Moloka`i: Birthplace of Hula

Each year, we can hardly wait for the Ka Hula Piko festival on Moloka`i. This celebration commemorates the birth of hula at the sacred site Pu`u Nana. According to Hawai`ian history, the goddess Laka first danced the hula here; then traveled to the other islands teaching her graceful dance.

Hula is performed as a cultural sharing, a gift, and a prayer in this free outdoor festival. Begun by the late Kumu Hula, John Kaimikaua, the tradition is carried on by his Halau Kukuna O Ka La. Halau (hula schools or groups) from other islands join them and  our Moloka`i halau to educate and entertain. It is definitely what we call a “chicken skin” experience to watch these dancers. Here are just a few photos of the all day ho`olaulea. All I can say is, so lucky we live (or for some,  get to visit) Moloka`i.

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You Speak Pidgin? Bettah Learn!


Our first trip into the town of Kaunakakai was like going back in time. The wooden storefronts along the single main street looked like a throwback to the 1940’s. Relaxed and charming. After a brief tour (moments really), we headed on to a local auto repair shop to check on Rik’s old Toyota Land Cruiser.

We pulled up to Oshiro’s garage, where  cars in various states of repair were strewn across pavement.

“Mr. Oshiro!” Rik called to a worker bent over a radiator. “I’d like you to meet my friends, Dewitt and Lynette.”

A diminutive Japanese man, who looked to be ninety if he was a day,  stomped up to me, a frown creasing his already furrowed brow.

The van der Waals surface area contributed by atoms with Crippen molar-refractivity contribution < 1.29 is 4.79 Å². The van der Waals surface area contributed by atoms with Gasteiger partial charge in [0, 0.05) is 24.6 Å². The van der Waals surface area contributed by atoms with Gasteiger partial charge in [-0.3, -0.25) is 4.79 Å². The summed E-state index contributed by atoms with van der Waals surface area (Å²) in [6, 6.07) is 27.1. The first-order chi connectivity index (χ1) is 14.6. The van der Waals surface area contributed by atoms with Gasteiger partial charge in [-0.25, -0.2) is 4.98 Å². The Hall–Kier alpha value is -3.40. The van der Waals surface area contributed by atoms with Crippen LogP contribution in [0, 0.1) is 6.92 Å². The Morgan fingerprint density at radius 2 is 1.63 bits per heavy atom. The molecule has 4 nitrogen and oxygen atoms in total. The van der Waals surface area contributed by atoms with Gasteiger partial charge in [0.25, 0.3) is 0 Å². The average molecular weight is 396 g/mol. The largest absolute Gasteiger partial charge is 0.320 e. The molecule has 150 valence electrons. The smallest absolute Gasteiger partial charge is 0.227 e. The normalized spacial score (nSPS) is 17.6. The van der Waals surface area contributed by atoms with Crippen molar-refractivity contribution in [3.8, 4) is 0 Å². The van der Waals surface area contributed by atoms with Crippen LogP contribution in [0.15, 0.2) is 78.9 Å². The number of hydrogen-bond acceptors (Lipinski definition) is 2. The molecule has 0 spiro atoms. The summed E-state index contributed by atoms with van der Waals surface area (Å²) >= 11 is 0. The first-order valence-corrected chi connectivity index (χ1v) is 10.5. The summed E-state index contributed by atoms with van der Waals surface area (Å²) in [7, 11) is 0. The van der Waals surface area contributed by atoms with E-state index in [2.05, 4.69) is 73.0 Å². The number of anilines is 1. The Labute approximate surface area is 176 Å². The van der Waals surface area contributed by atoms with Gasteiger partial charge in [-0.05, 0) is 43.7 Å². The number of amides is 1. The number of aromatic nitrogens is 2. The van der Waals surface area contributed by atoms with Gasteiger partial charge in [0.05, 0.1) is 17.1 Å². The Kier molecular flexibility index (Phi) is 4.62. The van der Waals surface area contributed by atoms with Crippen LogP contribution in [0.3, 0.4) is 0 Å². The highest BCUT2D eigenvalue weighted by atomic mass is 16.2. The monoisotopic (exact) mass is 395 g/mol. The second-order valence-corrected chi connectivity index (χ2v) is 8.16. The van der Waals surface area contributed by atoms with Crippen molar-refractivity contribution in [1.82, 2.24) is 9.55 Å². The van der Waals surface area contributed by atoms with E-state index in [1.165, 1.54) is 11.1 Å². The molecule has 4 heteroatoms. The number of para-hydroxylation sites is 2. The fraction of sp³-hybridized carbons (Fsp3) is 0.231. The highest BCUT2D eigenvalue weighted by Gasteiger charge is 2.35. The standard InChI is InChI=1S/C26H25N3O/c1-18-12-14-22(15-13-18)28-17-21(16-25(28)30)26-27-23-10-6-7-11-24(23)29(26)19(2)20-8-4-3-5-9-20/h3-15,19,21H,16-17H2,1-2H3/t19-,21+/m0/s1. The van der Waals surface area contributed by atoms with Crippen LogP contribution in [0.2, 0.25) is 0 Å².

“You speak pidgin?” he demanded.

“Uh, no.” I replied, nonplussed.

“Bettah learn!” he spat and stomped back to his work.

Right! Bettah learn. I was visiting a new culture and it was going to be my job to observe and learn. Mr. Oshiro was determined that I understand that from the get go.

Pidgin is a language in its own right, distinct from Hawai`ian. It developed when so many cultures mixed during the plantation days and everyone needed a common language. Hence, pidgin has English, Hawai`ian, Portuguese, Chinese, Japanese, and more combined in a sort of hybrid tongue.

These days, there are books and stories published in pidgin. There are plays written and performed in this composite language. And likely, if you spend any time in Hawai`i, you will hear it spoken informally as well.

So do I speak pidgin? Not like a native, but I try. Thanks to Mr. Oshiro, I listened and I learned.

For more about pidgin, check out Wikipedia and these books on Amazon: Pidgin To Da Max and Da Kine Dictionary.

Lei Hali`a: Flowers of Memory

Lei Hali`a © lynette sheppard

Lei Hali`a © lynette sheppard

I think of each remembered Moloka`i moment as a pua, a flower. These snapshots of Moloka`i life and lore are strung together in my heart to form a perfect lei. Like a lei, there is no specific beginning or end. It is a circle of memories. They exist in Moloka`i time; non-linear, connected, and precious –  like  flowers in a lei.

This blog is not a travelogue nor a history lesson nor even a treatise on culture. It is a collection of personal experiences and observations  resulting from my love affair with the island I am blessed to call my home. Moloka`i nui a Hina. (Moloka`i, Great Child of Hina, Goddess of the Moon.)